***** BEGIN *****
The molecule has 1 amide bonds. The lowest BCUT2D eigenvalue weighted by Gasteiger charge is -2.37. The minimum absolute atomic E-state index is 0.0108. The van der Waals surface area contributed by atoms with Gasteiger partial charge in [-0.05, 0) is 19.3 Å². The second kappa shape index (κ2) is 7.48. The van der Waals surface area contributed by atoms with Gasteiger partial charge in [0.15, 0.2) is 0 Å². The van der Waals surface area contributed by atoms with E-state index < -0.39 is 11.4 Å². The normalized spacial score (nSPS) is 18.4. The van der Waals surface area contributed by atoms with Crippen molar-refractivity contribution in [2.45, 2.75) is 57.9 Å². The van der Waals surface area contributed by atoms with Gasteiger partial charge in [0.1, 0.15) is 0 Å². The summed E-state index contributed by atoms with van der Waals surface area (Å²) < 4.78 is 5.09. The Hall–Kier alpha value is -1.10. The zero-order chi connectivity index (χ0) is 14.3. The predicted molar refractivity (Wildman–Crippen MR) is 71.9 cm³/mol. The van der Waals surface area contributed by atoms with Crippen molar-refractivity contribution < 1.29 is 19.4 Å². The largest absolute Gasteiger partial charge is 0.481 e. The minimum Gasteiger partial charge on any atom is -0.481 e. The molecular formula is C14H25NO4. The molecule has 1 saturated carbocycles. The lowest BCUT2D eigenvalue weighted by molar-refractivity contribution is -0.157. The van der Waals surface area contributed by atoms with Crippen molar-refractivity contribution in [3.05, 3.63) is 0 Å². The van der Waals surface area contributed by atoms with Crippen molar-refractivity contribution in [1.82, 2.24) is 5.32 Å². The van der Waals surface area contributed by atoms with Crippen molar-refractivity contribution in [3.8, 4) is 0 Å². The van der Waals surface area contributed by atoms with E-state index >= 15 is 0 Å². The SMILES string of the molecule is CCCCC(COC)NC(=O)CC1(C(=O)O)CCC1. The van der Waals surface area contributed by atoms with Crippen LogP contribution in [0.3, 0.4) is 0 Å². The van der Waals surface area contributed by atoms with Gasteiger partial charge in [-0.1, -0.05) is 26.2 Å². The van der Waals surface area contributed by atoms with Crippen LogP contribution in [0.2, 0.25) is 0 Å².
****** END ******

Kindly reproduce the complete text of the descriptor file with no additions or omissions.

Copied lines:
The molecule has 1 amide bonds. The lowest BCUT2D eigenvalue weighted by Gasteiger charge is -2.37. The minimum absolute atomic E-state index is 0.0108. The van der Waals surface area contributed by atoms with Gasteiger partial charge in [-0.05, 0) is 19.3 Å². The second kappa shape index (κ2) is 7.48. The van der Waals surface area contributed by atoms with Gasteiger partial charge in [0.15, 0.2) is 0 Å². The van der Waals surface area contributed by atoms with E-state index < -0.39 is 11.4 Å². The normalized spacial score (nSPS) is 18.4. The van der Waals surface area contributed by atoms with Crippen molar-refractivity contribution in [2.45, 2.75) is 57.9 Å². The van der Waals surface area contributed by atoms with Gasteiger partial charge in [0.1, 0.15) is 0 Å². The summed E-state index contributed by atoms with van der Waals surface area (Å²) < 4.78 is 5.09. The Hall–Kier alpha value is -1.10. The zero-order chi connectivity index (χ0) is 14.3. The predicted molar refractivity (Wildman–Crippen MR) is 71.9 cm³/mol. The van der Waals surface area contributed by atoms with Crippen molar-refractivity contribution < 1.29 is 19.4 Å². The largest absolute Gasteiger partial charge is 0.481 e. The minimum Gasteiger partial charge on any atom is -0.481 e. The molecular formula is C14H25NO4. The molecule has 1 saturated carbocycles. The lowest BCUT2D eigenvalue weighted by molar-refractivity contribution is -0.157. The van der Waals surface area contributed by atoms with Crippen molar-refractivity contribution in [3.05, 3.63) is 0 Å². The van der Waals surface area contributed by atoms with Crippen molar-refractivity contribution in [1.82, 2.24) is 5.32 Å². The van der Waals surface area contributed by atoms with Crippen molar-refractivity contribution in [3.8, 4) is 0 Å². The van der Waals surface area contributed by atoms with E-state index >= 15 is 0 Å². The SMILES string of the molecule is CCCCC(COC)NC(=O)CC1(C(=O)O)CCC1. The van der Waals surface area contributed by atoms with Crippen LogP contribution in [0.3, 0.4) is 0 Å². The van der Waals surface area contributed by atoms with Gasteiger partial charge in [-0.1, -0.05) is 26.2 Å². The van der Waals surface area contributed by atoms with Crippen LogP contribution in [0.2, 0.25) is 0 Å².